Mexico is the land of fiestas. What this word means exactly is celebration but also to indicate a party or holiday. Mexicans will have a party or celebration for any or no reason at all.
I asked my wife, who had just finished a feature article on Mexican fiestas, exactly how many fiestas Mexico has. Her response: "Only God knows.".When I tried looking into this, I found she was right.
There are so many fiestas that I found it difficult to get any accurate list of all of them.Here's the deal: Although there is an official list of national fiestas, each little town, and even the neighborhoods in those little towns, have traditional fiestas that they celebrate. Sometimes they make up new ones as they go along! You never know and you cannot possible keep track of all of them. It is dizzying to say the least.
Try going to www.google.com and type in "Mexican fiestas" and then get ready for your eyes to bug out of your head.
I got 67,800 hits for this search term. Yahoo will give you 134,000 hits. How do they do it? How do they find the time to celebrate them all and just who keeps track of all of them?apparently, someone does!.For an example, here is what is on San Miguel de Allende's calendar of fiestas:.
January ? Six holidays.February ? Five holidays with one of them lasting 3 days.March ? Seven holidays.
April ? Nine holidays with two of them lasting 5 to 6 days.May ? Eleven holidays!.June ? Nine holidays with one of them lasting 2 days.July ? Five holidays with two of them lasting 5 to 7 days.
August ? A slow month with only two but one lasts 15 days!.September ? Eight holidays.October ? Six holidays.November ? Four holidays.December ? Four holidays with the Posada lasting 7 days.The mother of all fiestas occurs in our town of Guanajuato during October.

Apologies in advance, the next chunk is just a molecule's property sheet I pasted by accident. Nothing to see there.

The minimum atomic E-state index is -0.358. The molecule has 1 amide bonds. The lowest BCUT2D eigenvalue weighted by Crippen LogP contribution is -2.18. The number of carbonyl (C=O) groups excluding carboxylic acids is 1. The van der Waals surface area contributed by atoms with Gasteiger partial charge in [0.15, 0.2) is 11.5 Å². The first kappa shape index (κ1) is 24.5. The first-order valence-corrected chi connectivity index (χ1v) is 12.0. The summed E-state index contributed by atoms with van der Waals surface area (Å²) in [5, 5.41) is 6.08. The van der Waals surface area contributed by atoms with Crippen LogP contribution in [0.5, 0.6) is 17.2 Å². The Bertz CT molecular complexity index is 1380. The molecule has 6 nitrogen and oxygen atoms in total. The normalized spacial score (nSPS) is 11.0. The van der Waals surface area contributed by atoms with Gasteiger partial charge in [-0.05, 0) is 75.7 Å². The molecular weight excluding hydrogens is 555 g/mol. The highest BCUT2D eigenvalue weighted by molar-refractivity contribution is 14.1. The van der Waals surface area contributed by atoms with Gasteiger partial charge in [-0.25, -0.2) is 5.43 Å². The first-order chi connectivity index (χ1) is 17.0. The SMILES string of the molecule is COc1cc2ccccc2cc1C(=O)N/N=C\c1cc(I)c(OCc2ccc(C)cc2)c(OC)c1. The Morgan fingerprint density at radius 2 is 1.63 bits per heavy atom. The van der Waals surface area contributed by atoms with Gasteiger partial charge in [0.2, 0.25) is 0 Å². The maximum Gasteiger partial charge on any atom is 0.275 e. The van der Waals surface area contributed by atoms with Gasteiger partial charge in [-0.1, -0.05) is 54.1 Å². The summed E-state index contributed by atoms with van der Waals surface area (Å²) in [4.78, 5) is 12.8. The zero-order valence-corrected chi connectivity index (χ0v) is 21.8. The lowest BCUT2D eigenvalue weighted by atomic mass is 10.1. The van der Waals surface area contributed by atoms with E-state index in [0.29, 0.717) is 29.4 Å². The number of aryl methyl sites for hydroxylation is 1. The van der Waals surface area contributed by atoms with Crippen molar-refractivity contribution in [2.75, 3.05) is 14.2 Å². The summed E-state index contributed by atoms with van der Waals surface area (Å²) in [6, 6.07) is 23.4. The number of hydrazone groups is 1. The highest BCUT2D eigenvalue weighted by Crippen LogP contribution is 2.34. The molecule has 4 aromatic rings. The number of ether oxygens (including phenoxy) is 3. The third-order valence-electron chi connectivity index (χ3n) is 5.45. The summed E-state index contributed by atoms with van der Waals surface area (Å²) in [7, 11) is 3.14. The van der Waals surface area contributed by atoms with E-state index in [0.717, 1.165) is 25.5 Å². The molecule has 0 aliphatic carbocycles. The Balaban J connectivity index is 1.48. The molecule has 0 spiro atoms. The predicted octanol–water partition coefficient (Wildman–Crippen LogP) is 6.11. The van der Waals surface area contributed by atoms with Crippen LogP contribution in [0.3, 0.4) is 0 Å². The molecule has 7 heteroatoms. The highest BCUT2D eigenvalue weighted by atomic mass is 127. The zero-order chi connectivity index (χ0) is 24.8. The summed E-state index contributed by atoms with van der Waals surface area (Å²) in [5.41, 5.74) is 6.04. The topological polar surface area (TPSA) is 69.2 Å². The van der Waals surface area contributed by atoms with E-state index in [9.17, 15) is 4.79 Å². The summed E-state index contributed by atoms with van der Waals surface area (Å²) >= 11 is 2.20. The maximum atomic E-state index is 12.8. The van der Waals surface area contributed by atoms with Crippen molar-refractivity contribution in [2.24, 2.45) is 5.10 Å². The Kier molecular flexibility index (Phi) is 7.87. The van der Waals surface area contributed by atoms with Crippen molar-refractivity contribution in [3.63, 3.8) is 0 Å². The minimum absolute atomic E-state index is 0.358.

It is the Festival Internacional Cervantino. This is an international celebration of the arts (some locals call it the celebration of the booze!) which lasts a whopping three (count them!) weeks! Can you imagine partying for an entire 21 days?.What I want to know is how does anyone find the time to do anything else but attend these fiestas?.What makes my head spin is that this isn't all the fiestas. Each little town and even barrio (neighborhood) can and does have its own unique fiestas which it also celebrates with all the trimmings.
You can walk through a particular neighborhood and see people setting up colorful flags and banners, tables for loads of food, and hauling in whatever they will need for the night's festivities. Once you hear the fireworks going off then you know the party has begun.The Spanish government, sometime in the 18th century, alleged that San Miguel de Allende was having "too many" fiestas. Now, what they meant by that is anyone's guess and how it was suppose to be affecting the city badly I simply do not know.
Nevertheless, in usual Mexican fashion (the Spaniards should have seen this as a sign of things to come), a protest was organized and lodged, and the Spaniards repealed the allegation. The point is that Mexicans love their fiestas and no one had better mess with them!.One of the most mysterious fiestas of which most gringos know little is The Day of the Dead. This is celebrated November 1 & 2 and is not a morbid remembrance but rather a festive celebration.
It is pre-Spanish and has roots all the way back to the Aztecs.I've been to some of these fiestas and all I can say, in agreement with the words of George Carlin, American comedian,."One tequila, two tequila, three tequila, floor.
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